If Marty Makary, M.D., is correct in saying the decline in cases dating from early January cannot be attributed to vaccines, this raises an intriguing question: Would widespread use of other treatments, such as hydroxychloroquine or ivermectin, in the early stages of the virus have saved more lives while vaccines were still under development?
“The most critical and pernicious blunder from all stakeholders involved in the pandemic response is a blind-spot on COVID-19 treatment,” said Peter A. McCullough, MD, MPH, vice chief of internal medicine and cardiovascular disease at Baylor University Medical Center. “Millions have been ill and more than 500,000 have died without task forces, panels, public presentations, and international collaboration on treatment regimens to manage patients at home in order to reduce spread, hospitalization, and death.
“COVID-19 is the only medical problem that comes into public view every day with no mention of early treatment,” McCullough said. “Patients are handed their positive SARS-Cov-2 result and given no advice on treatment, no hotline for available research protocols, no prescriptions, and no medical follow-up to adjust regimens.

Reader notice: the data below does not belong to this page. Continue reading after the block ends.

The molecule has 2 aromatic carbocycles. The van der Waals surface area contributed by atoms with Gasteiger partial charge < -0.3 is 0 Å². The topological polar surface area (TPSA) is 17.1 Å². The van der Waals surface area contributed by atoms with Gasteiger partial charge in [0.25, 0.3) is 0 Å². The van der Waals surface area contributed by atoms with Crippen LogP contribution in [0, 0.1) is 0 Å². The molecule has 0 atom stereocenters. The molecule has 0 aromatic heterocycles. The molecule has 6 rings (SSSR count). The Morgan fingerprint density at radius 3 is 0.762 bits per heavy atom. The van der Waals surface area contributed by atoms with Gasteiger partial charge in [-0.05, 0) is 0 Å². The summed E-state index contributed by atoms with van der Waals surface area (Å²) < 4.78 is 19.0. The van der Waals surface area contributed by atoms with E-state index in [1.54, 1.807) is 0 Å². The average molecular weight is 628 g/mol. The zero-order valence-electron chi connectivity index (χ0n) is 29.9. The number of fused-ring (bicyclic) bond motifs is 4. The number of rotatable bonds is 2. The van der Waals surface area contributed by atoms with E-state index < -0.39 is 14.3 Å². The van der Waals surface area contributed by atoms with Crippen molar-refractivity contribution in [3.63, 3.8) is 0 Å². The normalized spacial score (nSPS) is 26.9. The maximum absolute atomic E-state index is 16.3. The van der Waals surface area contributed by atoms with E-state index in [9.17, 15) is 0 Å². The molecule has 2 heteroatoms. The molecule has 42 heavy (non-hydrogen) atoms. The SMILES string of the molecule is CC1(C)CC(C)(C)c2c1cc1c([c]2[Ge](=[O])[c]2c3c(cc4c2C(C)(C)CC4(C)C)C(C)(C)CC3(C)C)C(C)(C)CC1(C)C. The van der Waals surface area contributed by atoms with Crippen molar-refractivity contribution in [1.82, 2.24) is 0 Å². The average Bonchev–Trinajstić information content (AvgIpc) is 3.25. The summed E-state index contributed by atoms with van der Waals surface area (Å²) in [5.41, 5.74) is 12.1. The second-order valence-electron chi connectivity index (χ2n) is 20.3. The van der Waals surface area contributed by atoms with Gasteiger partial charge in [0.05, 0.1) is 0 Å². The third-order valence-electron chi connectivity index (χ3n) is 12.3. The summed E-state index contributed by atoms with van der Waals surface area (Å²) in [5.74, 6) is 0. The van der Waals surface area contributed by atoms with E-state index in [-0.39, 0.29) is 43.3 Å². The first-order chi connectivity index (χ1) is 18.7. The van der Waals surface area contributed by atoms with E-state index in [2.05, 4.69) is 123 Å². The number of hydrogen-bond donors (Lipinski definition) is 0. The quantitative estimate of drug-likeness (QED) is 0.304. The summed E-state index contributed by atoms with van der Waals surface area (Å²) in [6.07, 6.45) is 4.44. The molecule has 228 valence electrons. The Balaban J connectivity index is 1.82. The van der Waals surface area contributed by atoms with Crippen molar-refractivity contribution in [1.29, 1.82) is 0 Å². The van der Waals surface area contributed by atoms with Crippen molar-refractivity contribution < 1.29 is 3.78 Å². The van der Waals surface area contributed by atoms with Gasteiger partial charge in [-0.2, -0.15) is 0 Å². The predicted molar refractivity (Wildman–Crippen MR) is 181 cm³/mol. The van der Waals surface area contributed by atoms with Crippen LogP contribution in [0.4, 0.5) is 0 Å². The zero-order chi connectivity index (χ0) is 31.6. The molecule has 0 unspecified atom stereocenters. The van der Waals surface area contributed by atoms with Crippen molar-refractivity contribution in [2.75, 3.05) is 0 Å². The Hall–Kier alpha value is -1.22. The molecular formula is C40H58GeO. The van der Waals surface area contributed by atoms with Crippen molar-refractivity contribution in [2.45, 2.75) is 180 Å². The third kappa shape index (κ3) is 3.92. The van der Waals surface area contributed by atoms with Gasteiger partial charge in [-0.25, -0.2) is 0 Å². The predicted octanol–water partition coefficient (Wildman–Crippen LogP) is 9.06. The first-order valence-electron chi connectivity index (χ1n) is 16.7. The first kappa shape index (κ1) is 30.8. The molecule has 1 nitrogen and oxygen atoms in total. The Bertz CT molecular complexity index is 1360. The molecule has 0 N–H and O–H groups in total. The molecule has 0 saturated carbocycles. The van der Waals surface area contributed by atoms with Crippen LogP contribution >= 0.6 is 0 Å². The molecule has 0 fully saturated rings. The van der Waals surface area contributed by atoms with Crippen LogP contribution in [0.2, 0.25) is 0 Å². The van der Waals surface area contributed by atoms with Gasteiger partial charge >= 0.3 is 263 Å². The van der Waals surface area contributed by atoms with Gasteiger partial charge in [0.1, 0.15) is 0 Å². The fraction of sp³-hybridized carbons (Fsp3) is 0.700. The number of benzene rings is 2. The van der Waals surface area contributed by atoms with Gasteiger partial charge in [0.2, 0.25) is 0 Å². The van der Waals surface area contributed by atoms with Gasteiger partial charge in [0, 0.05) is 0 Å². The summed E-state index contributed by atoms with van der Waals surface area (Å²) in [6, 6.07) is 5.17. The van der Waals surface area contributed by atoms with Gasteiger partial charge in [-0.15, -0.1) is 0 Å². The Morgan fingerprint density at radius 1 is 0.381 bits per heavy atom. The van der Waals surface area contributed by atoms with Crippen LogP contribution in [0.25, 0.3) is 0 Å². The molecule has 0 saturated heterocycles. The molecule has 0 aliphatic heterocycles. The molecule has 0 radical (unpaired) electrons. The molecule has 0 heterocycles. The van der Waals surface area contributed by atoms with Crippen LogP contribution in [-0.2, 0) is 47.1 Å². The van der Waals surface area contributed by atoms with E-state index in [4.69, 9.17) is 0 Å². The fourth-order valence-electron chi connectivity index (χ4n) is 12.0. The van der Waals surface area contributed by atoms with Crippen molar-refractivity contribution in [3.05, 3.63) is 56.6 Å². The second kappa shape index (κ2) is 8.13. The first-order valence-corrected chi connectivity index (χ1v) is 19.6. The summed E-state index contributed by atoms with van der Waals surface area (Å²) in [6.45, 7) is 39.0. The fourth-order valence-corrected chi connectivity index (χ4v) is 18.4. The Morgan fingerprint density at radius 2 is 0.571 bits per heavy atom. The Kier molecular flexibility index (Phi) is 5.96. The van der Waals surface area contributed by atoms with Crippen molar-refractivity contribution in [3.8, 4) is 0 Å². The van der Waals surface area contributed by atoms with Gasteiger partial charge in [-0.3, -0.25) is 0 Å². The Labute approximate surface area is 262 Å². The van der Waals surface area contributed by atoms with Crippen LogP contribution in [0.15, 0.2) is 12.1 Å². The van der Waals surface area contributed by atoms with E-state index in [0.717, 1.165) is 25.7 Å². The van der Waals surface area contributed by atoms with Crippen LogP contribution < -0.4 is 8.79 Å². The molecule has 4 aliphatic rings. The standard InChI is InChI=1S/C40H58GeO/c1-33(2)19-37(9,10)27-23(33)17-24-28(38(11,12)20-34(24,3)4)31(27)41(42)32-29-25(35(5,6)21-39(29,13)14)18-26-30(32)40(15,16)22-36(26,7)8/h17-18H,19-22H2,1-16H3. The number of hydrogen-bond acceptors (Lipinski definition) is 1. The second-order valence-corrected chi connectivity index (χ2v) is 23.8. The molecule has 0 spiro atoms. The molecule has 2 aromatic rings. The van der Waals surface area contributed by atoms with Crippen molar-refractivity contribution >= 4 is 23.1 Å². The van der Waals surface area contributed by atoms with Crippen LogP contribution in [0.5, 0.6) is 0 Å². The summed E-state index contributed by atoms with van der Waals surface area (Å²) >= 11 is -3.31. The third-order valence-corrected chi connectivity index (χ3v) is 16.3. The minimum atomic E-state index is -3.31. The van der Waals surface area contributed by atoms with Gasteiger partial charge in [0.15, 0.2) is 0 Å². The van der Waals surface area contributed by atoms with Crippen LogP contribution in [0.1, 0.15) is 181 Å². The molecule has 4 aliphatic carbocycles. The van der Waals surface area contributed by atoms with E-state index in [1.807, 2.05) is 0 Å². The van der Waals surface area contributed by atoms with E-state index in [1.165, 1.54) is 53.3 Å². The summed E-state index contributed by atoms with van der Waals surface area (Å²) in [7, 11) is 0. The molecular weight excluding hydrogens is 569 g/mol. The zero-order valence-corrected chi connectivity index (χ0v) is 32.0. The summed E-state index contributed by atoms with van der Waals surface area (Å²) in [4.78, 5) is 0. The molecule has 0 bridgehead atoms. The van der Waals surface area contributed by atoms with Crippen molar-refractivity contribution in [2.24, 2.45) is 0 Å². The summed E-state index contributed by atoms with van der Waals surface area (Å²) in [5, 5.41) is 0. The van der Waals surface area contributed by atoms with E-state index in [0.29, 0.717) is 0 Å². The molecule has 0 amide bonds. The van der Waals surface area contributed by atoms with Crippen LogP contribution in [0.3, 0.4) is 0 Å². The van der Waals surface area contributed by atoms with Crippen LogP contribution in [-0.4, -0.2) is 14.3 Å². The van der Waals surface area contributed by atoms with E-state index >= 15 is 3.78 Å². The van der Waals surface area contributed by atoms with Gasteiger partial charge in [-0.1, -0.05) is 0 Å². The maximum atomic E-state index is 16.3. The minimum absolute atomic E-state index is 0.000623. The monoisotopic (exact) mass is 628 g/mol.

“It is a colossal blunder by Dr. Fauci and all who have been involved in the NIH/CDC/FDA/White House Task Force to ignore the high-risk patient and his/her journey with COVID-19 and to understand that such a serious medical problem requires constant agency, attention, and engagement with the medical community to reduce the risk of hospitalization and death,” McCullough told Health Care News. “Because of obvious shortcomings, the U.S. has had record morbidity and mortality, the vast majority of which was completely avoidable. This American tragedy will undoubtedly become the focus of investigative historians who will reel through days and weeks and months of press briefings, media interviews, and public statements without a single mention of how doctors should and could treat patients.”
Joel S. Hirschhorn, author of the new book “Pandemic Blunder” (see review, page 13) and a former university professor and government official, laments the opportunities and lives lost through the government’s refusal to use readily available medical means to confront the pandemic.
“Fauci and the government perversely interpret a lot of good news on the COVID-19 pandemic,” Hirschhorn tells Health Care News. “One is their sick commitment to the continued use of contagion controls including masking and limits imposed on small businesses. The other is their refusal to acknowledge and use mounting medical evidence that a variety of preventive early home treatments knock out the virus and keep people out of the hospital. The latter is an alternative to taking a vaccine, which many people still do not feel comfortable doing.”
Bonner R. Cohen, Ph.D., (email@example.com) is a senior fellow at the National Center for Public Policy Research.